Bruce Lyon is back with some wonderful photos of his peregrine falcons (Falco peregrinus), who have bred in California. His notes are indented. Bruce often drops by to answer questions, so if you have any please post them in the comments.
Over the past five years I have been observing a pair of nesting peregrine falcons (Falco peregrinus) on the California coast north of Santa Cruz (see here, here and here for a couple of previous posts on these birds). Last year I began watching a second pair nesting further north up the coast from my main pair. I have known about these birds for a few years but do not watch them very often because I have to wade through a jungle of poison oak to get to them and they normally nest well out of sight around a corner in the cliff so I typically spend most of my visit seeing nothing. Last year that changed for a short period of time because the birds tried a new nest site right in plain view. Unfortunately, this nest failed and they returned the nesting area hidden from view.
Below: One of the birds perching on a favorite dirt pinnacle perch. Last year, their first nest, the new location, was just below this perched bird on the backside of the dirt face. The nest site was clearly visible from the top of the cliffs (see next images) from a different viewing angle. When this nest failed they moved out of sight to their usual hidden nest site.
Below: The pair checks out the new nest site. Notice the size difference between the birds—peregrines and other raptors show ‘reverse size dimorphism’, where the female is larger than the male. The size difference is greatest in species like peregrines that prey on birds. I think something like seventeen hypotheses have been proposed to account for this size pattern in raptors but I am not convinced that we have a clear understanding yet. Perhaps this is because so many factors come into play in terms of natural and sexual selection on body size of males and females.
Below. Another image of the pair checking out the nest site. At one point the male did some house cleaning and was kicking debris out of the nest scrape with his feet.
Below: the pair copulates on the pinnacle above the nest site. Like most birds, falcons lack a penis so copulation involves a ‘cloacal kiss’. That means lots of flapping with the male on the female’s back and then the male’s tail eventually wraps around the female’s tail so that their cloacas touch. The whole shebang (pun not intended but I will go with it) is over in less than a minute.
Below: The male leaves the nest, now containing one egg.
Below: A few days later the nest has three eggs, possibly a complete clutch but I cannot be sure because when I visited the nest a month later, it was empty. I do not know what caused the nest to fail but predators like ravens and great-horned owls are known to cause problems in some areas. The birds did lay a replacement clutch, back in their hidden nest out of view, and they fledged at least one youngster (seen flying around after fledging).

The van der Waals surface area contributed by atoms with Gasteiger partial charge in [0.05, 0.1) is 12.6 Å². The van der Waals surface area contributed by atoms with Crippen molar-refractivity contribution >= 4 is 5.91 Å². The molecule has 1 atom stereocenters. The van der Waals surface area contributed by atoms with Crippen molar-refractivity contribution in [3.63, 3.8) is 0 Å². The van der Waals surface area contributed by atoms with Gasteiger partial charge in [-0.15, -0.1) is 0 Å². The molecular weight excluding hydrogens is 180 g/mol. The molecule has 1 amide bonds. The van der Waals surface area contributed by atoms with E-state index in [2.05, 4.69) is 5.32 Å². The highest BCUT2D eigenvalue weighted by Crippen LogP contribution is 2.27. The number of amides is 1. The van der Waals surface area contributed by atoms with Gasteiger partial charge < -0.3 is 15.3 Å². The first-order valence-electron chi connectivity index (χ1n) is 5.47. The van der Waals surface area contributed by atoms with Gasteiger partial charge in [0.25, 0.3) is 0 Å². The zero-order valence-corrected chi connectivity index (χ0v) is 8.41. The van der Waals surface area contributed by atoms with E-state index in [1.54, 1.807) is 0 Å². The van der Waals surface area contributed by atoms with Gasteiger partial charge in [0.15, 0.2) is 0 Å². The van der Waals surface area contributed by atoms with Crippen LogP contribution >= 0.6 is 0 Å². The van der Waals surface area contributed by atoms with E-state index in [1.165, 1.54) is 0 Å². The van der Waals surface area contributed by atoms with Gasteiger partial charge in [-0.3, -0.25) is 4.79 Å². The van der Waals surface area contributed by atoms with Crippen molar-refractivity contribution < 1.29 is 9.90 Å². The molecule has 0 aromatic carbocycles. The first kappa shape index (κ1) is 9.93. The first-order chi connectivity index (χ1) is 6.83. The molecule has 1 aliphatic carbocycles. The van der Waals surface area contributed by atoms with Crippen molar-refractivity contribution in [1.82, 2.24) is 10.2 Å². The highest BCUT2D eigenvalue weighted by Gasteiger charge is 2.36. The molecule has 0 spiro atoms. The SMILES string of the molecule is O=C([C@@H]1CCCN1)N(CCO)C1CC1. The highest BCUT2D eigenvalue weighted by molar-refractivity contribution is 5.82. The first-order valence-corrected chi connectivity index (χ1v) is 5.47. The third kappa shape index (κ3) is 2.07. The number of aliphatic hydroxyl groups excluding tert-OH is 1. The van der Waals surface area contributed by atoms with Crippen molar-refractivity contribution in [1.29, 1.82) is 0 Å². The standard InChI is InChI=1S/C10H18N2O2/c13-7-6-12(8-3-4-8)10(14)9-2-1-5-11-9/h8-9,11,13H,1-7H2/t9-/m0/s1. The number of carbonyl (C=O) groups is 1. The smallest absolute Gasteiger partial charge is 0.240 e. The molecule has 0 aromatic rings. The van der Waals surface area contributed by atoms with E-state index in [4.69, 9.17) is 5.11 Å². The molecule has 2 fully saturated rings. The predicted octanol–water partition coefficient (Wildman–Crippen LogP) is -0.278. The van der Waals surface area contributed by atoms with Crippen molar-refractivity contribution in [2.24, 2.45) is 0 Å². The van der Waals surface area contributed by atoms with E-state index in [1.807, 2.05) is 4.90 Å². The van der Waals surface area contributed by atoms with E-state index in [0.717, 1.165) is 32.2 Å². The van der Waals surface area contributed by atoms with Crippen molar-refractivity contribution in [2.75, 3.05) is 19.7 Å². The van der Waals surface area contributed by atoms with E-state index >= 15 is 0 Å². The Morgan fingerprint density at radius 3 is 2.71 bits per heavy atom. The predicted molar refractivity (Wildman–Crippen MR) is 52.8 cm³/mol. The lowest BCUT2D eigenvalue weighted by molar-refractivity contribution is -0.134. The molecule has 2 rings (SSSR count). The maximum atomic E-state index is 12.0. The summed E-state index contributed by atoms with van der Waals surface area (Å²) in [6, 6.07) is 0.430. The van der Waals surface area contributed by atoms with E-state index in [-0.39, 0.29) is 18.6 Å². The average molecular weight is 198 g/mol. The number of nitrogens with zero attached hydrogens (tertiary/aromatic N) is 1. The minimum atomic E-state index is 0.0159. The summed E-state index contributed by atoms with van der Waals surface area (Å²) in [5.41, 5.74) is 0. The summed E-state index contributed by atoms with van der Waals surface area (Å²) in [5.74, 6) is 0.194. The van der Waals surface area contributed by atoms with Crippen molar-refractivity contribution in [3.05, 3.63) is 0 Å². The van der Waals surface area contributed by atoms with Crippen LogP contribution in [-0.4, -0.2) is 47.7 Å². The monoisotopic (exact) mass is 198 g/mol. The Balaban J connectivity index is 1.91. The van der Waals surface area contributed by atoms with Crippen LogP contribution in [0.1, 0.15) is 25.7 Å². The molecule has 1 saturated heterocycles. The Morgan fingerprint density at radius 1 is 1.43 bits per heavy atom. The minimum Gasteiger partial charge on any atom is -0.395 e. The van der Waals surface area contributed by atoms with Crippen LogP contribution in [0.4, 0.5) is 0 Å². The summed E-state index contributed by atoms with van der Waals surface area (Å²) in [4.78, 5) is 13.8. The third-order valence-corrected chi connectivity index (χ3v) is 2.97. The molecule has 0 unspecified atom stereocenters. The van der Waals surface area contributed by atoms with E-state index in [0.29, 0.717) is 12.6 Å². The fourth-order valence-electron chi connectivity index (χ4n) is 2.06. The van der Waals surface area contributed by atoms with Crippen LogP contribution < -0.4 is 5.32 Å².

Below: I did not follow my favorite pair much last year but when I visited towards the end of the nesting period I was surprised to see that they had four very large chicks—a large brood for this species. Here are the kids just before fledging. This is the small cave nest they normally use but this year (2019) they did not use this nest so I will have a different vantage point when I share photos from this year in a later post.
Below: Just after three of the chicks had fledged I arrived to see an unusual prey item in the nest—a pigeon guillemot (a relative of puffins and murres). Their favorite prey item, by a large margin and very consistently over the past five years, is the introduced Eurasian collared-dove. This gets boring after a while so it was nice to see a native food item (not so nice for the guillemot, however). It almost seems like the wait for the days or times when I am absent to bring the really interesting diet items in. It almost seems like they are taunting me! I often see the feather remains and realize that something interesting was on the menu while I was away.
Below: After fledging, the chicks often take prey items from the parents in aerial transfers. A fledgling botched one of these transfers and dropped the dove carcass, and it then fell to the beach below the cliffs. The male flew down to a ledge just above where the dove had fallen and seemed to be looking for the fallen carcass. A pair of black oystercatchers had a nest on the ledge (nest just out of sight upper right of photo) and they were not amused to have the predator so close to their nest and they took several swoops at the male to try to chase him away.
Below: The male eventually found the dove and the photo below shows him recovering the dove that the fledgling dropped. He first dragged it along the sand to get it away from the waves and was eventually able to get airborne with it. If he were a human parent he would be muttering “damn kid”.
Below: As soon as the male was airborne with the dove the chick came in to pester him—it wanted its dinner back. The female also joined the fray; she is the one on the beach.
Very quickly the brood of four was reduced to two chicks. One chick simply disappeared and a second died when gulls knocked it out of the air and in to the ocean where it eventually perished from the cold. At first, it was able to swim by paddling with its wings but it made slow progress in the rough seas, got slower and slower, presumably from hypothermia from the icy water, and eventually some waves did it in. Below, the two survivors share a dove.